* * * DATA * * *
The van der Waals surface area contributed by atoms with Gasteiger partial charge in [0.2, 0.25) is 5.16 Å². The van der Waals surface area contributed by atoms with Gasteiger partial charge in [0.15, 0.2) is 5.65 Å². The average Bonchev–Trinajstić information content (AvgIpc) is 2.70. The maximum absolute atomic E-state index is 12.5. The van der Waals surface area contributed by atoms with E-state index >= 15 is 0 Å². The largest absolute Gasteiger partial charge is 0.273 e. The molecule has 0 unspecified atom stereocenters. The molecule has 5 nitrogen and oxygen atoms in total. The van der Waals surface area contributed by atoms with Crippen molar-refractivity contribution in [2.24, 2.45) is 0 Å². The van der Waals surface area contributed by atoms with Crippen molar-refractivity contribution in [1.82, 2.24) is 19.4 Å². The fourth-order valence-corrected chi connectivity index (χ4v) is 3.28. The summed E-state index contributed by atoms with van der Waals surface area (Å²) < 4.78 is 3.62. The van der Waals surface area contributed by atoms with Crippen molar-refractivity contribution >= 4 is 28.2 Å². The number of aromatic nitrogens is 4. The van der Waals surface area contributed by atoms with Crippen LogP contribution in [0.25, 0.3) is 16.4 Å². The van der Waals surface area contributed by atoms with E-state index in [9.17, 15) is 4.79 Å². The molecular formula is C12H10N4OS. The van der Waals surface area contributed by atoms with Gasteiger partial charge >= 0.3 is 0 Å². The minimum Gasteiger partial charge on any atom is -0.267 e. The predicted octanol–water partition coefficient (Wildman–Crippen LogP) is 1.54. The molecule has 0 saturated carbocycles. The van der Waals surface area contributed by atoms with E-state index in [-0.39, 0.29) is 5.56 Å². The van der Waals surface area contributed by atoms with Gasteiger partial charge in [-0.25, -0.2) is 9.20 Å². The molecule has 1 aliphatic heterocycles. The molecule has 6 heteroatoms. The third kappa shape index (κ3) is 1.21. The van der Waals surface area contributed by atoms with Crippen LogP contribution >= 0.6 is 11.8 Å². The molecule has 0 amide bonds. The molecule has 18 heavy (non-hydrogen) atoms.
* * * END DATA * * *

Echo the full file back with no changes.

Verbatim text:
The van der Waals surface area contributed by atoms with Gasteiger partial charge in [0.2, 0.25) is 5.16 Å². The van der Waals surface area contributed by atoms with Gasteiger partial charge in [0.15, 0.2) is 5.65 Å². The average Bonchev–Trinajstić information content (AvgIpc) is 2.70. The maximum absolute atomic E-state index is 12.5. The van der Waals surface area contributed by atoms with E-state index >= 15 is 0 Å². The largest absolute Gasteiger partial charge is 0.273 e. The molecule has 0 unspecified atom stereocenters. The molecule has 5 nitrogen and oxygen atoms in total. The van der Waals surface area contributed by atoms with Crippen molar-refractivity contribution in [2.24, 2.45) is 0 Å². The van der Waals surface area contributed by atoms with Crippen molar-refractivity contribution in [1.82, 2.24) is 19.4 Å². The fourth-order valence-corrected chi connectivity index (χ4v) is 3.28. The summed E-state index contributed by atoms with van der Waals surface area (Å²) < 4.78 is 3.62. The van der Waals surface area contributed by atoms with Crippen molar-refractivity contribution >= 4 is 28.2 Å². The number of aromatic nitrogens is 4. The van der Waals surface area contributed by atoms with Crippen LogP contribution in [0.25, 0.3) is 16.4 Å². The van der Waals surface area contributed by atoms with E-state index in [9.17, 15) is 4.79 Å². The molecular formula is C12H10N4OS. The van der Waals surface area contributed by atoms with Gasteiger partial charge >= 0.3 is 0 Å². The minimum Gasteiger partial charge on any atom is -0.267 e. The predicted octanol–water partition coefficient (Wildman–Crippen LogP) is 1.54. The molecule has 0 saturated carbocycles. The van der Waals surface area contributed by atoms with E-state index in [-0.39, 0.29) is 5.56 Å². The van der Waals surface area contributed by atoms with Gasteiger partial charge in [-0.25, -0.2) is 9.20 Å². The molecule has 1 aliphatic heterocycles. The molecule has 6 heteroatoms. The third kappa shape index (κ3) is 1.21. The van der Waals surface area contributed by atoms with Crippen LogP contribution >= 0.6 is 11.8 Å². The molecule has 0 amide bonds. The molecule has 18 heavy (non-hydrogen) atoms.